Ofatumumab for Multiple Sclerosis Does Not Increase COVID-19 Severity

Presenting at CMSC 2022, researchers evaluated COVID-19 outcomes among patients with MS who received treatment with ofatumumab.

No increased risk for breakthrough COVID-19 infection, severe COVID-19, or fatal outcomes among patients receiving ofatumumab for relapsing multiple sclerosis (MS) was found in an updated analysis presented at the 2022 Annual Meeting of the Consortium of Multiple Sclerosis Centers (CMSC) held from June 1-4, in National Harbor, Maryland.

SARS-CoV-2 is associated with a severe respiratory infection which can be fatal. Since the beginning of the pandemic, there has been concern and uncertainty about specific risks for patients receiving disease-modifying therapy (DMT).

This analysis is an update of the ALITHIOS study, which sought to evaluate COVID-19 outcomes among patients with MS treated with ofatumumab. This update includes the ongoing, open-label, long-term extension. Data collection began at the start of the pandemic, continuing through January 29, 2021 and until September 25 2021 for the open-label extension. Patients (N=1703) were evaluated for COVID-19 infection rates, disease severity and outcomes, vaccination rates, and breakthrough infection rates.

Patients were aged mean 37.9 (standard deviation [SD], 8.75) years at baseline and 69.8% were women.

In total, 210 patients had confirmed and 35 suspected COVID-19. Most infections were not serious (90.2%) and 9.4% required hospitalization. Stratified by severity, 90.6% were grades 1 or 2, 7.8% were grade 3, and 1.2% were life-threatening, grade 4 infections.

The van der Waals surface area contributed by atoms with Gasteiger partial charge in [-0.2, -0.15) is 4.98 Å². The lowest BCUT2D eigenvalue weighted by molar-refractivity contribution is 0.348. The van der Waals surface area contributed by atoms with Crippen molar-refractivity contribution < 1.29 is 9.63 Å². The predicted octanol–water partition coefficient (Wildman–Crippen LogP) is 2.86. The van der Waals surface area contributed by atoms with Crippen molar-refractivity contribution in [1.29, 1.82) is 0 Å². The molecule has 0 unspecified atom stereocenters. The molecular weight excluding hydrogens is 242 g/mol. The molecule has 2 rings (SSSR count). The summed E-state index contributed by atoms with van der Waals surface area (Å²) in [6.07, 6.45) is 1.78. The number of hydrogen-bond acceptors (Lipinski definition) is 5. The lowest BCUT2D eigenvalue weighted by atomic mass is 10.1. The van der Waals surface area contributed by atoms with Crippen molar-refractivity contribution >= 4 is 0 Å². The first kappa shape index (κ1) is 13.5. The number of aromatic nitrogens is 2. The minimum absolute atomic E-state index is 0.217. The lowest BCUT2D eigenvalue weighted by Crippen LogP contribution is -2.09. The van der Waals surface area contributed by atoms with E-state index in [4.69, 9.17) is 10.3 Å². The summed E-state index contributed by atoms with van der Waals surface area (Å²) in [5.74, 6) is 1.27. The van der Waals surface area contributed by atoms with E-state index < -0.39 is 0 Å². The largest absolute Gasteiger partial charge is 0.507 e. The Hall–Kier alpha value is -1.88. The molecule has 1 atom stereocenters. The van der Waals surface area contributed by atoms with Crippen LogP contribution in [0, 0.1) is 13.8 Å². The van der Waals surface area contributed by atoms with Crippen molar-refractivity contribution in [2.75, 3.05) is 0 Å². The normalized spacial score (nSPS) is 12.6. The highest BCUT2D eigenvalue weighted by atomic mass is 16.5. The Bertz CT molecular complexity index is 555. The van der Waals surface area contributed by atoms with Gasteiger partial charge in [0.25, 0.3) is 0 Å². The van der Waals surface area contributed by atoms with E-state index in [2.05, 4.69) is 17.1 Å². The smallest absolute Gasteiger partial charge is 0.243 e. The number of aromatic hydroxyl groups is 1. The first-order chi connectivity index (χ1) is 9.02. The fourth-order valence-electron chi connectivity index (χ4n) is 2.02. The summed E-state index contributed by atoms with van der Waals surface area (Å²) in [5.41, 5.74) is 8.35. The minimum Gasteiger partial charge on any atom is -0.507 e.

At the time of publication, 2 patients had not recovered from their illness and 2 patients died.

No COVID-19 reinfections were observed.

A third of patients (32.8%) were vaccinated against COVID-19, among whom 476 were fully vaccinated, 74 were partially vaccinated, and 9 had unspecified status.

Breakthrough infection was observed among 1.25% of fully vaccinated and 1.97% of partially vaccinated individuals. All patients with breakthrough infection recovered.

In the long-term extension phase of the trial, there were 90 confirmed cases of COVID-19. Of cases, 10 were serious and no cases were life-threatening or resulted in fatality. Among patients with available data (n=36), 30 were recovering or had sequelae. One mild breakthrough infection was observed.

“Based on these updated data, there does not seem to be an increased risk of severe COVID-19 or fatal outcomes in patients with RMS treated with ofatumumab,” the researchers concluded. “A very small number of vaccinated patients had breakthrough infections, and all recovered.”

Disclosure: Multiple authors declared affiliations with industry. Please refer to the original article for a full list of disclosures.


Winthrop K, Delgado S, Habek M, et al. COVID-19 Outcomes and Vaccination Status in Patients With Relapsing Multiple Sclerosis Receiving Ofatumumab. Presented at: CMSC 2022 Annual Meeting; June1-4, 2022; National Harbor, Maryland. Abstract DMT36.